Căluş is a protection, healing, and fertility ritual performed by a hierarchical and closed society of males, called Căluşari [Eliade], [Kligman].

The ritual is carried out at the Rusalii-Orthodox Pentecost, and lasted from seven to nine days. Until eighteen century the ritual was performed in villages on the territory of present-day Romania and Moldova. Today, the ritual in its original form is performed in villages in the Southern part of Romania [Giurchescu].

The ritual is comprised of:
actions - i.e. dancing, falling in trance, leaping over a person, breaking a pot, killing a fowl,
texts- i.e. verbal utterances, text of the oath,
prohibitions- i. e. not to touch or be tucked by women, not to separate from the group, not to divulge the ‘secret’ of Căluş,
objects - i.e. flag, totem, mask, staves, wooden phallus; [Gremais], [Giurchescu].

The Căluş ritual starts by rising the flag and ends by the burial of the flag. Top hierarchical member of Căluşari is Mutul the Mute who always wears a wooden mask and holds Ciocul Căluşului an object made of wood, resembling the beak and neck of a bird in the form of a hook/sickle. Ciocul is the Romanian word for beak. Each căluşar is holding a staff. Paraphrasing Claude Lévi-Strauss, the beak, the flag, the mask and the staves are what matter today. Only they carry the evidence that throughout the centuries that something really happened among căluşari .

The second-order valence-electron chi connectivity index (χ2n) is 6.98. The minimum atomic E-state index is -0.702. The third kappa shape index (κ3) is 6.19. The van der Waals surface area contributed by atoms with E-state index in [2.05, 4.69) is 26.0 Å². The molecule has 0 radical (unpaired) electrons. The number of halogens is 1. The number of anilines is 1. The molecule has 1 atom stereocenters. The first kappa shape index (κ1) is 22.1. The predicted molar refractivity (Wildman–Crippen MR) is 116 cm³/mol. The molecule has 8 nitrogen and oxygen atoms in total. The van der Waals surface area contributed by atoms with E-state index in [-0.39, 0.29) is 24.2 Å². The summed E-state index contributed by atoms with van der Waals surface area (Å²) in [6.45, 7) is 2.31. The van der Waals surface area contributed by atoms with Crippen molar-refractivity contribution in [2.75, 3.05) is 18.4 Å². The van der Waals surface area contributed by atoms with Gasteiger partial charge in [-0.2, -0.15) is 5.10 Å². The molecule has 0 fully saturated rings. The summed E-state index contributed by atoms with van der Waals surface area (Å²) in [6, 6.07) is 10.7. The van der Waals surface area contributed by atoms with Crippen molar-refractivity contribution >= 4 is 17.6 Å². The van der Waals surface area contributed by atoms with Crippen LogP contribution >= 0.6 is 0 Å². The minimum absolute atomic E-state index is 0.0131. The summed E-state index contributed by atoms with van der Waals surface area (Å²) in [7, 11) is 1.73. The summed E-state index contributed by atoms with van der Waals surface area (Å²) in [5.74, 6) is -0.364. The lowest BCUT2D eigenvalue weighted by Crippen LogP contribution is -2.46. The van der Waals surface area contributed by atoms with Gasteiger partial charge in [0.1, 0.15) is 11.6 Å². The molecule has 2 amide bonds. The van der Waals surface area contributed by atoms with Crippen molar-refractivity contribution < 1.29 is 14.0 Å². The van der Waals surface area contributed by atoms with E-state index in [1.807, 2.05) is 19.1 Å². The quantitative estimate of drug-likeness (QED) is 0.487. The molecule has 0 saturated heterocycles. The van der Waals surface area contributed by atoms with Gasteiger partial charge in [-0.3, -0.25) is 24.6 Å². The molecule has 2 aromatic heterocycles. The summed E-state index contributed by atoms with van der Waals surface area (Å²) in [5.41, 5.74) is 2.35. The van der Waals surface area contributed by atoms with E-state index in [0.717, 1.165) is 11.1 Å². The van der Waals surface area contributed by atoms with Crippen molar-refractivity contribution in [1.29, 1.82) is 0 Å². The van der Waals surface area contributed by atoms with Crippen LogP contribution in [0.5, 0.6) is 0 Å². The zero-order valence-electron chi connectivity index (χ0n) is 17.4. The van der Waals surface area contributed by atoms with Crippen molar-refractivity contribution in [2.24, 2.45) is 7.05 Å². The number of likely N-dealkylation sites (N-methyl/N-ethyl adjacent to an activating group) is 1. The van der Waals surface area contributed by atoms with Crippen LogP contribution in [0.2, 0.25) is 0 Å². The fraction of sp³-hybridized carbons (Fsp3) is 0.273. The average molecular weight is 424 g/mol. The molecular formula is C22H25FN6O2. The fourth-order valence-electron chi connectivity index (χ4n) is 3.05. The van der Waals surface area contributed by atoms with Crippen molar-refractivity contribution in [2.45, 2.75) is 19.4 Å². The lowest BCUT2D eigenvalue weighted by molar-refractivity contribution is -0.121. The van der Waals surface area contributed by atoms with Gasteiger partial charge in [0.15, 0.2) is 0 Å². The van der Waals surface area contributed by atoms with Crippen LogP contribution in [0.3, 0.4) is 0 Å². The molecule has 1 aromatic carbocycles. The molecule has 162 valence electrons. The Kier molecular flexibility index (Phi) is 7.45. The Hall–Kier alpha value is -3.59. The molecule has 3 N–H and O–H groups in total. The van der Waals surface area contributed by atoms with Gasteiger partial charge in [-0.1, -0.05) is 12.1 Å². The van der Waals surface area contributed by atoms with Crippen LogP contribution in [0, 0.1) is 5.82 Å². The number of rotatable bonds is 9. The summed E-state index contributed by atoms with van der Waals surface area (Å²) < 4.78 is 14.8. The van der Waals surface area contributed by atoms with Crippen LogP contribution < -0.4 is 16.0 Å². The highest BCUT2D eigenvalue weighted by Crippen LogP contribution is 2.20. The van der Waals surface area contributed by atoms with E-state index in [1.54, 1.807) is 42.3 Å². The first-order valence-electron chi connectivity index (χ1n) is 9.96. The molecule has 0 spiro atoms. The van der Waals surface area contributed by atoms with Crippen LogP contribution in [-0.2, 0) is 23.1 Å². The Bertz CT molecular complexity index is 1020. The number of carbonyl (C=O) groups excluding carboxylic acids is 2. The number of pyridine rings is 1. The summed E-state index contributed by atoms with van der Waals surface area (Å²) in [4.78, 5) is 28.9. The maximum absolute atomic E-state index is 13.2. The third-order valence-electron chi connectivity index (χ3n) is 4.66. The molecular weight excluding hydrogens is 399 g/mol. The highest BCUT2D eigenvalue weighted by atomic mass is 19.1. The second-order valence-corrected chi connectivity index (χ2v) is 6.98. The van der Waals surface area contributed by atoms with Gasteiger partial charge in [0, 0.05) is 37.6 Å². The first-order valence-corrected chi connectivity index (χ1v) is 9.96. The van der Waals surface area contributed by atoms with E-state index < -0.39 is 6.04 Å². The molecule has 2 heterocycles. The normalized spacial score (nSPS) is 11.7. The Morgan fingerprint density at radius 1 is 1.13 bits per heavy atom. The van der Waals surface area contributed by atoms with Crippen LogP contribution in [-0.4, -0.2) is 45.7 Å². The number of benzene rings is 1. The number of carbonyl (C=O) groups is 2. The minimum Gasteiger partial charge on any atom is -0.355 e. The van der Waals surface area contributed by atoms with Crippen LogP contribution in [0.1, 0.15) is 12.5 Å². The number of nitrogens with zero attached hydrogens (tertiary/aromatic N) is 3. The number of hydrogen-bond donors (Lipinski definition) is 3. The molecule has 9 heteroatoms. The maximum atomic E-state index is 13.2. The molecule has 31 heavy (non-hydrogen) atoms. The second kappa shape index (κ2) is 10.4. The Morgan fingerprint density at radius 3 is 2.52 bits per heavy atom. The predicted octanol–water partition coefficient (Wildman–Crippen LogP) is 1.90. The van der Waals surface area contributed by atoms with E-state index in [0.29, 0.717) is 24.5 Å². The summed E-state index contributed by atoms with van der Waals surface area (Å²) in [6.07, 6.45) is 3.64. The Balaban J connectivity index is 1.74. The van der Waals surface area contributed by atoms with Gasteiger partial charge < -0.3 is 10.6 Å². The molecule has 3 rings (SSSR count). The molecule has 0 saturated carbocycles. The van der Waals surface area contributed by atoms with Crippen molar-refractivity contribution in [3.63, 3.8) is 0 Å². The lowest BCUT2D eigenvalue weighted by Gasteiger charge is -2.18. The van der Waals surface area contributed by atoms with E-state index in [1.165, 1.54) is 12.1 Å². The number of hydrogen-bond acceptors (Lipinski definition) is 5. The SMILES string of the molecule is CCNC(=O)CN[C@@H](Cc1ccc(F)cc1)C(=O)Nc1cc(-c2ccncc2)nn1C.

The Căluşari flag is:
an object of worship - i.e. the oath is taken on the flag, the ritual starts by rising the flag and ends by the burial of the flag and, sacred i.e. it must never touch the ground or be touched by a woman, or its ritual power will be lost [Giurchescu], [Herseni].

In the present example, the flag design embodies all key elements of the ritual: the Mute mutul, the Chieff vătaful, the Flag Bearer arătătorul, căluşari, the staves, and the beak, ciocul căluşului.